Annals of Oncology 7(1): 15-29, 1996.
Vokes EE, Athanasiadis I
In 1996, there is an established role for chemotherapy in head and neck cancer. Patients with recurrent disease will be offered combination chemotherapy. In this setting, investigations of new drugs or combinations and the pursuit of concomitant chemo-reirradiation are of interest. In patients with locoregionally advanced disease, induction chemotherapy can be used with the goal of larynx preservation. In addition, a role for chemotherapy in nasopharyngeal cancer appears to be emerging with increased survival as therapeutic goal. The combination of cisplatin and 5-FU does not need to be tested further, however, a more definitive evaluation of a biochemically modulated PF regimen might be of interest. Furthermore, induction chemotherapy represents an ideal investigational tool in which to further evaluate the activity of several new drugs in head and neck cancer patients. Finally, concomitant chemoradiotherapy has resulted in increased survival in several randomized clinical studies. Given the poor outcome of standard radiotherapy in patients with unresectable disease, we favor the administration of concomitant chemoradiotherapy in this group of patients as a standard therapy. In our opinion, the use of radiation therapy alone in this group of patients should be restricted to patients with poor performance status or other high medical risks that render the administration of chemotherapy unadvisable. Finally, given the high incidence of second malignancies and general medical complications in cured head and neck cancer patients, studies of chemoprevention and good preventive medical care by a medical oncologist should be made available to all patients. (152 Refs)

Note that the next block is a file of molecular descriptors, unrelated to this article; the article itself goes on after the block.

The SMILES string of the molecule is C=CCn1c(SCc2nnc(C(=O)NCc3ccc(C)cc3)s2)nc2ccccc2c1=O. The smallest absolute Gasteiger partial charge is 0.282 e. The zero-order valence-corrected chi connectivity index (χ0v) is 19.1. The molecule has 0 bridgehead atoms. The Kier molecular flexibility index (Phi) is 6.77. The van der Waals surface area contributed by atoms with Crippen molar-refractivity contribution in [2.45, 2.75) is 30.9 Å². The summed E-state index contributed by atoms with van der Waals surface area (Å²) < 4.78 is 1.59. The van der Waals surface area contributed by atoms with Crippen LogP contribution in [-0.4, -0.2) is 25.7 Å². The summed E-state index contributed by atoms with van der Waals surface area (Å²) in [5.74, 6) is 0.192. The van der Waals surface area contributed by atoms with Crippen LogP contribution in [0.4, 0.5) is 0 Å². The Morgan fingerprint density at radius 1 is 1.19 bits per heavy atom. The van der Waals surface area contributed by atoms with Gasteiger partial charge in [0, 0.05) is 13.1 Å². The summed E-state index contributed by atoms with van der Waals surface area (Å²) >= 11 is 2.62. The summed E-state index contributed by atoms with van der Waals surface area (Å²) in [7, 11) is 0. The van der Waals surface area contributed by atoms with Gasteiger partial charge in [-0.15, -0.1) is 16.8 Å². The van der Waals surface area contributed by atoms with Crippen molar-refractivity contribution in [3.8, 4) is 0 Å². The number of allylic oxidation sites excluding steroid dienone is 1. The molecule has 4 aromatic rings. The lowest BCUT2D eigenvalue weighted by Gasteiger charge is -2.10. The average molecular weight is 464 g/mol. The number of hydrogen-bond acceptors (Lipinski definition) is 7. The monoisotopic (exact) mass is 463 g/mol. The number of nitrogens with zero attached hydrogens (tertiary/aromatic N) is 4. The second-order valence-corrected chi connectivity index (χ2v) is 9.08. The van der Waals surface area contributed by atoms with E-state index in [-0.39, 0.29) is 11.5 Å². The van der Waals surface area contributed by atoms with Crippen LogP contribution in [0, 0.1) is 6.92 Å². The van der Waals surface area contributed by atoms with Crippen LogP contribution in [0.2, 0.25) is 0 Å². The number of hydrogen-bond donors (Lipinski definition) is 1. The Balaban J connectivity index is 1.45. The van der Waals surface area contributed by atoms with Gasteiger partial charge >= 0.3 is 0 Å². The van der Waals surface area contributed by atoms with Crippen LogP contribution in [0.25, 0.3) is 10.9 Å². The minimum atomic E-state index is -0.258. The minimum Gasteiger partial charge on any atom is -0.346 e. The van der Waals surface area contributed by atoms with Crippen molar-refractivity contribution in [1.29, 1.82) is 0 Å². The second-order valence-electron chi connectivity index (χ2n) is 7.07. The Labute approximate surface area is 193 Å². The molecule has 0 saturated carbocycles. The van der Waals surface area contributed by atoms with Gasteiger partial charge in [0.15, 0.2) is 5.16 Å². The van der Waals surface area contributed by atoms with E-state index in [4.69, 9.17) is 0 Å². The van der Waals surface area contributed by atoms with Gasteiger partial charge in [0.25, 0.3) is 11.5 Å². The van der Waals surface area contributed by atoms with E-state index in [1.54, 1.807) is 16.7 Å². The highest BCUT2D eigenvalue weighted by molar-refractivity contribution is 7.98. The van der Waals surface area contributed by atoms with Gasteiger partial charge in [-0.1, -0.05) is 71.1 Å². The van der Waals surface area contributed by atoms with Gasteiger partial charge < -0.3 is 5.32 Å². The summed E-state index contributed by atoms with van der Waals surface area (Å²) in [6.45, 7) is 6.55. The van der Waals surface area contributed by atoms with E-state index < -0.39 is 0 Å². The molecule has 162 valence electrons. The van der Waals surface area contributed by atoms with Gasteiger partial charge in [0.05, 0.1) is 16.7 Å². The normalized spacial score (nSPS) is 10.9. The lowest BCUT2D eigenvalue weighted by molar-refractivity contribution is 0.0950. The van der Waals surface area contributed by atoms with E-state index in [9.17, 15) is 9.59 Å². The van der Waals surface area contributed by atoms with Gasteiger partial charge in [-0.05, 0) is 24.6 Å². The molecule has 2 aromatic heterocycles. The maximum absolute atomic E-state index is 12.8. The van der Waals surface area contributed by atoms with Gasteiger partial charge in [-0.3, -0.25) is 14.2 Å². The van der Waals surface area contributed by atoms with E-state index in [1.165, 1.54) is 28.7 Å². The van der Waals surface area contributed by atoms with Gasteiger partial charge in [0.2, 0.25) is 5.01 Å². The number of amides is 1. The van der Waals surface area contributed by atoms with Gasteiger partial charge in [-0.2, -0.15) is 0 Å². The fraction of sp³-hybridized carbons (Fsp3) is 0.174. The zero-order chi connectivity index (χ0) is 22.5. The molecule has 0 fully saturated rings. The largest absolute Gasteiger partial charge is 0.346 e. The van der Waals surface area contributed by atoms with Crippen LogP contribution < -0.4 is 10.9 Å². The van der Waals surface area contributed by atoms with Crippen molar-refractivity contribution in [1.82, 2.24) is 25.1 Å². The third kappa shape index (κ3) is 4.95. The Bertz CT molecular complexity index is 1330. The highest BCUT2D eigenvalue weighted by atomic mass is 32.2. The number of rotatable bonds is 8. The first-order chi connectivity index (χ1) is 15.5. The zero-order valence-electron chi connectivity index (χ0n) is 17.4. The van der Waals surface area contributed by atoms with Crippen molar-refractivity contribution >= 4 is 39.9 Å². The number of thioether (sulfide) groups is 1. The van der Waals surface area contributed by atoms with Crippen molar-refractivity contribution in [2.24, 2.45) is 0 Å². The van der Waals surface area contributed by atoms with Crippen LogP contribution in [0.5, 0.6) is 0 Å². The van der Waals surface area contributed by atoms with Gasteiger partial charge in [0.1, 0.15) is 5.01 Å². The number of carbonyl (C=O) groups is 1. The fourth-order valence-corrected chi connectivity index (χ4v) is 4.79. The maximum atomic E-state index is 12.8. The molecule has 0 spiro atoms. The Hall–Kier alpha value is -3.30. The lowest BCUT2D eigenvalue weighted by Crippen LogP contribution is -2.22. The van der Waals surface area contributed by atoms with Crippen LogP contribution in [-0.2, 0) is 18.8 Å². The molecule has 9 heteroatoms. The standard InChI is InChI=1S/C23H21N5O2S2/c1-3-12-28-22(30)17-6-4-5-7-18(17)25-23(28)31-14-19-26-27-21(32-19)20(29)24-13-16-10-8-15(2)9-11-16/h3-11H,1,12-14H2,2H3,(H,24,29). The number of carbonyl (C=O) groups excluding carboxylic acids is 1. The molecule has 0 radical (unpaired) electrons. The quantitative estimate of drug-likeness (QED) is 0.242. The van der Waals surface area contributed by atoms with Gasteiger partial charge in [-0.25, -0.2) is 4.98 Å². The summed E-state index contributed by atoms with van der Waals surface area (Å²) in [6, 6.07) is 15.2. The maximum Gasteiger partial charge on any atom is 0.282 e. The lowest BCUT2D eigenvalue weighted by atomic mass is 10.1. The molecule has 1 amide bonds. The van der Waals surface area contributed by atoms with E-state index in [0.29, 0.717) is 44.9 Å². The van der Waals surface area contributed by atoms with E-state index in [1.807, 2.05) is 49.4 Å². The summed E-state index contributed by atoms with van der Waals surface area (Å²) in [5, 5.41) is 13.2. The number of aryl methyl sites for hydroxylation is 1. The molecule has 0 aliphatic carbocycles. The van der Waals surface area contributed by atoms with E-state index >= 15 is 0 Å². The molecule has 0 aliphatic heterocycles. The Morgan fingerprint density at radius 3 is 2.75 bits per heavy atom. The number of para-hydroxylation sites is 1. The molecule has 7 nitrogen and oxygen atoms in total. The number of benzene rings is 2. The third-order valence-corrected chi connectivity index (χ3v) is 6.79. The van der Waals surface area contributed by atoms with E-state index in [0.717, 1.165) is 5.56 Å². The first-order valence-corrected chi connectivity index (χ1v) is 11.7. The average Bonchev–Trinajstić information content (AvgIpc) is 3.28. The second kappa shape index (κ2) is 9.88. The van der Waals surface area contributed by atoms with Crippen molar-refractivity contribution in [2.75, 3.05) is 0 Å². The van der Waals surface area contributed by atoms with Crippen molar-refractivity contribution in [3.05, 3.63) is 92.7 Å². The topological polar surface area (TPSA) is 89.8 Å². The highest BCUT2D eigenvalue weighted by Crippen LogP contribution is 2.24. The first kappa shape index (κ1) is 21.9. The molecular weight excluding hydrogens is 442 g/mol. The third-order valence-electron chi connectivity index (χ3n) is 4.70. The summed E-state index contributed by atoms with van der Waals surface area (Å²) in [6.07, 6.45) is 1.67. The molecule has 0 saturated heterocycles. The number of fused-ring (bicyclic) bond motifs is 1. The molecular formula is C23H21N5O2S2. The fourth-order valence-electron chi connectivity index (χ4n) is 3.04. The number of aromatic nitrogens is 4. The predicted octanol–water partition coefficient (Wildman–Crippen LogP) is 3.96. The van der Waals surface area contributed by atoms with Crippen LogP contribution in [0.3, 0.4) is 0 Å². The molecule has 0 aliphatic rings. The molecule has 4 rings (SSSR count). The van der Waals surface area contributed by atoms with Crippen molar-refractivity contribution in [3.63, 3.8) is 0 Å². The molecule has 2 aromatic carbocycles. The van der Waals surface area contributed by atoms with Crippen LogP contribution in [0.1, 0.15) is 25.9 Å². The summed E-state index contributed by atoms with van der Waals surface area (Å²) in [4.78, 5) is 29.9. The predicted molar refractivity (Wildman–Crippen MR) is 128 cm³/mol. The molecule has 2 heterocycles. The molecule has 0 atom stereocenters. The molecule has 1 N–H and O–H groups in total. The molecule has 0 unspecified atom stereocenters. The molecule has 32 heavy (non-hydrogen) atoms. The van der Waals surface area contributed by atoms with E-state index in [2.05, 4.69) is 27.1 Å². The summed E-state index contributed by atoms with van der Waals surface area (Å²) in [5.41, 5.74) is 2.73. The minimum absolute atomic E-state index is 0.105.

Rheinische Friedrich- Wilhelms- Universität Bonn